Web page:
National Depression Screening Day is part of mental illness awareness week each October. This year, the event falls on Oct. 9, and not only is it a chance to raise awareness for the condition, but it's also a reminder that seniors should get checked for depression.
It's important to know that feeling depressed or experiencing the symptoms of this illness are not a normal part of growing older. It's certainly natural for people of all ages to have periods of sadness, especially when going through a major life event. However, symptoms that last more than two weeks and affect quality of life may be a sign that something more serious is happening.
Unfortunately, depression in people who are of retirement living age can be harder to detect because some of the most common symptoms could be confused with those of other illnesses, such as dementia, heart disease, Parkinson's, arthritis or Alzheimer's. Because of this, you may be suffering from more than one ailment but not realize it, leaving the depression untreated.
The National Alliance of Mental Illness noted that more than 6.5 million adults in the U.S. age 65 and older are affected by depression. Some people may have been experiencing episodes throughout their whole lives while others may not have had a problem until they are in their later years. In either case, it's important to get screened if you think you might be depressed, in order to receive the proper care and treatment. You wouldn't hesitate to see a doctor for a cold or flare of arthritis, and your mental health should be treated the same.
Some of the most common symptoms of senior depression
No interest in appearance: You might be depressed if you've developed a lack of self regard. For men and women who've stopped putting effort into their appearance, they may be experiencing issues with depression.
Insomnia: Sleep issues are not uncommon among older adults. Perhaps you've just moved into a new retirement community and are still adjusting. But know that sleep issues affect seniors for a variety of reasons, so depression as the root cause may be overlooked. If you begin to experience more sleepless nights, you may want to consider getting screened.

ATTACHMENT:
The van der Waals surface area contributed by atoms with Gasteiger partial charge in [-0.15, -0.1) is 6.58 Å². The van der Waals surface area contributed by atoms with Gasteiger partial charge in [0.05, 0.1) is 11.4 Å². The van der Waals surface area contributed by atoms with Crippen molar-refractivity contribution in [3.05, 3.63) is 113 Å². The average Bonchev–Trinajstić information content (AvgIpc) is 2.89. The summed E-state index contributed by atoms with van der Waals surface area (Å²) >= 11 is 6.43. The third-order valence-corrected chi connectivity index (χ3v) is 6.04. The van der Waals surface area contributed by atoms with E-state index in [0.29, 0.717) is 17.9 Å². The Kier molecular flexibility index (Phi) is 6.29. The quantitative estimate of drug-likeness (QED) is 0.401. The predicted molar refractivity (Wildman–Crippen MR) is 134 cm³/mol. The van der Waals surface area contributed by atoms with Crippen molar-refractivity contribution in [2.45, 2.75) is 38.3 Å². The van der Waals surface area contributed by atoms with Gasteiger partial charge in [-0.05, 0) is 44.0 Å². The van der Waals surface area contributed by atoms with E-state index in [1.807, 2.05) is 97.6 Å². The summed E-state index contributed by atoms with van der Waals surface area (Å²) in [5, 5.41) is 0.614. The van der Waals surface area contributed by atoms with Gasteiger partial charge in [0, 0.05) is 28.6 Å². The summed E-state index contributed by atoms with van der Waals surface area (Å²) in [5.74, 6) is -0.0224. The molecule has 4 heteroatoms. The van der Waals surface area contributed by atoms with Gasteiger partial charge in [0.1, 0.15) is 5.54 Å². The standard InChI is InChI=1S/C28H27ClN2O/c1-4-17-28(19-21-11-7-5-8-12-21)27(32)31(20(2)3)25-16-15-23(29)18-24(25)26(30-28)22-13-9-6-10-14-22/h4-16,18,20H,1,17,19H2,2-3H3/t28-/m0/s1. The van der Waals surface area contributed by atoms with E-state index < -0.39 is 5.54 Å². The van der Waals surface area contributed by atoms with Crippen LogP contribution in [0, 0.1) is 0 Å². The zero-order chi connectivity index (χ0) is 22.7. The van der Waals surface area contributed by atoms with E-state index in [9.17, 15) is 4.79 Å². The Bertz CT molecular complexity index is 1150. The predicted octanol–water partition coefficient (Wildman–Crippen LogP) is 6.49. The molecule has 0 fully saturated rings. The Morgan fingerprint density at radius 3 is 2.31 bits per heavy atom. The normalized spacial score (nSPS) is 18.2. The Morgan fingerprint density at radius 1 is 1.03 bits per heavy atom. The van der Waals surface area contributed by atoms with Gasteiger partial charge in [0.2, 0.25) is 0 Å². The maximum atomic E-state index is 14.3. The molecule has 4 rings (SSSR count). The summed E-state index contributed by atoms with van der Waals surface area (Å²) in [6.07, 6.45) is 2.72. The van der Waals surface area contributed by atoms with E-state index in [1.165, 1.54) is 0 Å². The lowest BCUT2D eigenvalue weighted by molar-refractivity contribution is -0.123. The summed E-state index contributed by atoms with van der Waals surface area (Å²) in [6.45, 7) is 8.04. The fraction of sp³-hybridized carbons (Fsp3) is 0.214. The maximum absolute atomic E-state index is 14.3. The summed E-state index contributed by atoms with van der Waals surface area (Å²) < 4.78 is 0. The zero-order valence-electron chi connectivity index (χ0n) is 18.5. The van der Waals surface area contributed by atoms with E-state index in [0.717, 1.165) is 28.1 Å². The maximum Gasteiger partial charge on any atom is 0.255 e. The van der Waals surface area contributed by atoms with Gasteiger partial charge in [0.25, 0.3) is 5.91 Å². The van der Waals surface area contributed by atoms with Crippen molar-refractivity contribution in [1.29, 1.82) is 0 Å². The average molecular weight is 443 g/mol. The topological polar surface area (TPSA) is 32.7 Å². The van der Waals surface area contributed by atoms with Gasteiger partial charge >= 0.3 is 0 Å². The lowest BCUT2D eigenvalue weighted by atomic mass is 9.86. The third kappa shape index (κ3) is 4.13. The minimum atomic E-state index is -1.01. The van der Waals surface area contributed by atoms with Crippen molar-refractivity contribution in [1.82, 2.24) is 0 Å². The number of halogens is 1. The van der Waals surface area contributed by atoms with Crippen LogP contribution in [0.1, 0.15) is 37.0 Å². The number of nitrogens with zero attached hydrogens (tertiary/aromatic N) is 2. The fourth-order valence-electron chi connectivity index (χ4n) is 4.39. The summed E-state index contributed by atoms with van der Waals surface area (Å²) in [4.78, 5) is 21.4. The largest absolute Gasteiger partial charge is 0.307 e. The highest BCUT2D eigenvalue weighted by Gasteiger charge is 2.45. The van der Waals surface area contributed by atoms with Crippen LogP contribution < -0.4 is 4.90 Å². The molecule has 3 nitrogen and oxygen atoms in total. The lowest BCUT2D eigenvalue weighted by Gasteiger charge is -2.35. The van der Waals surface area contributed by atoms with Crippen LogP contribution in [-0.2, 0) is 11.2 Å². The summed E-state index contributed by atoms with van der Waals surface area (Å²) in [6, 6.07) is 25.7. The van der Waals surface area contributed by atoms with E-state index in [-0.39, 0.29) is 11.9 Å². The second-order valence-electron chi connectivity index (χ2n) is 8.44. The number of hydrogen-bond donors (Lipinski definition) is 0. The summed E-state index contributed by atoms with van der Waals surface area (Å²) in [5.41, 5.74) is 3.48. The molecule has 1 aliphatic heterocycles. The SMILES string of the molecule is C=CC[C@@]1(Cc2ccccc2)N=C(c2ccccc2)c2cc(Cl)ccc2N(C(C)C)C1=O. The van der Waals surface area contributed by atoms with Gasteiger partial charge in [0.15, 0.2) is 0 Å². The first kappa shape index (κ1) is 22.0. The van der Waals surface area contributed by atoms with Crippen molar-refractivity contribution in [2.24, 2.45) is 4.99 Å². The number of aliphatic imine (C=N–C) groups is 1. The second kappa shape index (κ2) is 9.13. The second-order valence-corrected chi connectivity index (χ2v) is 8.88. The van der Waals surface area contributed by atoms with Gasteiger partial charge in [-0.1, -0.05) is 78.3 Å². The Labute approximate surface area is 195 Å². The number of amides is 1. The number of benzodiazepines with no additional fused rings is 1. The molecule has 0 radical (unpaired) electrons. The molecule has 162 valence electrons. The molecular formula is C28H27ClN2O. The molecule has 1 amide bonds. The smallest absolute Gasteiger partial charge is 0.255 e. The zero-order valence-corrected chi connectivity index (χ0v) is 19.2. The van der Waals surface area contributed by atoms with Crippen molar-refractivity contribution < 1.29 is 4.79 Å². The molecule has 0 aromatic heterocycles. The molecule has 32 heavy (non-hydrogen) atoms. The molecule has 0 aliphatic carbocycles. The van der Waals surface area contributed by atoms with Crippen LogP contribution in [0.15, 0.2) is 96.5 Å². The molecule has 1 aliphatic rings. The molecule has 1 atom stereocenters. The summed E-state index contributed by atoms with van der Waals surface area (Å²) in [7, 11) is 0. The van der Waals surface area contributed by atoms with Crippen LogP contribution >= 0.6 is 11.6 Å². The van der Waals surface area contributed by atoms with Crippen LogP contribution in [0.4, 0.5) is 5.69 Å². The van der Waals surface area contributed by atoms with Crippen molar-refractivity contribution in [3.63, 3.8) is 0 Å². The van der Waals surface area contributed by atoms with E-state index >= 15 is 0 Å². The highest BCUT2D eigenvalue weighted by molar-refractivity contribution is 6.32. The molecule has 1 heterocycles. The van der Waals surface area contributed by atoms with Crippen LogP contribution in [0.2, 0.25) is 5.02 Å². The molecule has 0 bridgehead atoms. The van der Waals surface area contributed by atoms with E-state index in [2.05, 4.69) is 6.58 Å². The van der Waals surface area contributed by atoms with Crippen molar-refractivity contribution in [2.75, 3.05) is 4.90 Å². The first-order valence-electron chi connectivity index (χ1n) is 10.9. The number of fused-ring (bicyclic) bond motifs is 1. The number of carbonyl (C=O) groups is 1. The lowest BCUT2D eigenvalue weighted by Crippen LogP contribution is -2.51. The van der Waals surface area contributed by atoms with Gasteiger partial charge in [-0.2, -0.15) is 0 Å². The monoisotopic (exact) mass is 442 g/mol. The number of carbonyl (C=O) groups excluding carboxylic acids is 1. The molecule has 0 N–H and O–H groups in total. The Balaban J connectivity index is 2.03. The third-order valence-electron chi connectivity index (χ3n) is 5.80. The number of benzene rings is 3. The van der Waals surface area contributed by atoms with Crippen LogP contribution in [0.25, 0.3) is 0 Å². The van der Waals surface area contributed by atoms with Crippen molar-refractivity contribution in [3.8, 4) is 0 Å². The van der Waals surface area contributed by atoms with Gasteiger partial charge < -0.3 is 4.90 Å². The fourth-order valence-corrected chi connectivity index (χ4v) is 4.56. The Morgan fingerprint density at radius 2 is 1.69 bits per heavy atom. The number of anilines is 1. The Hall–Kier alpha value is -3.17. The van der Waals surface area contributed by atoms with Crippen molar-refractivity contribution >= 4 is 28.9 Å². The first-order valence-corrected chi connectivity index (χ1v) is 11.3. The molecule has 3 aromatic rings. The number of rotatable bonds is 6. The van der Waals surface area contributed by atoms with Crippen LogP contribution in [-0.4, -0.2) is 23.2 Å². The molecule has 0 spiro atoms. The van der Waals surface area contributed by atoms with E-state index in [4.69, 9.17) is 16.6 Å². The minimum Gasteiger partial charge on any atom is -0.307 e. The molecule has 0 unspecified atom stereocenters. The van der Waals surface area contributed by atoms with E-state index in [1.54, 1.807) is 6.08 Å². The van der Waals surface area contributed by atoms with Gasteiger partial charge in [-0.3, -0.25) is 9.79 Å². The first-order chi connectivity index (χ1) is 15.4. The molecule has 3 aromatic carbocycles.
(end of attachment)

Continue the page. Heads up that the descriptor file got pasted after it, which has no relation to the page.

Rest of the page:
Social isolation: If you've been canceling plans with friends or loved ones, spending all of your time alone indoors or have been avoiding fun activities in your community, it can be a sign of depression. You might feel lonely, which can escalate into depression. This could prohibit you from rectifying the situation.
Higher levels of pain: It's not uncommon for seniors to experience pain as the result of many conditions, but did you know that depression could be one of them? It's a common myth that depression affects only the mind, when the truth is that this mental illness causes physical symptoms as well. Being depressed can amplify pain, according to the Mayo Clinic, so if you've been hurting more than usual and you can't figure out why, it might be a good idea to get a depression screening.
Increased irritability: Depression can cause mood swings, so if you've been irritated by small things that normally wouldn't annoy you or if you're usually a much happier person who's now cranky all the time, you might be experiencing a symptom of depression.
Recovery: It's not uncommon for older adults recovering from surgery or a major illness to experience an episode of depression. This is certainly a traumatic life event that may cause additional stress or concern, and your mind may have trouble handling the situation. If this is the case, you may become depressed if your recovery is going slower than you'd like or if you're missing aspects of your pre-recovery life.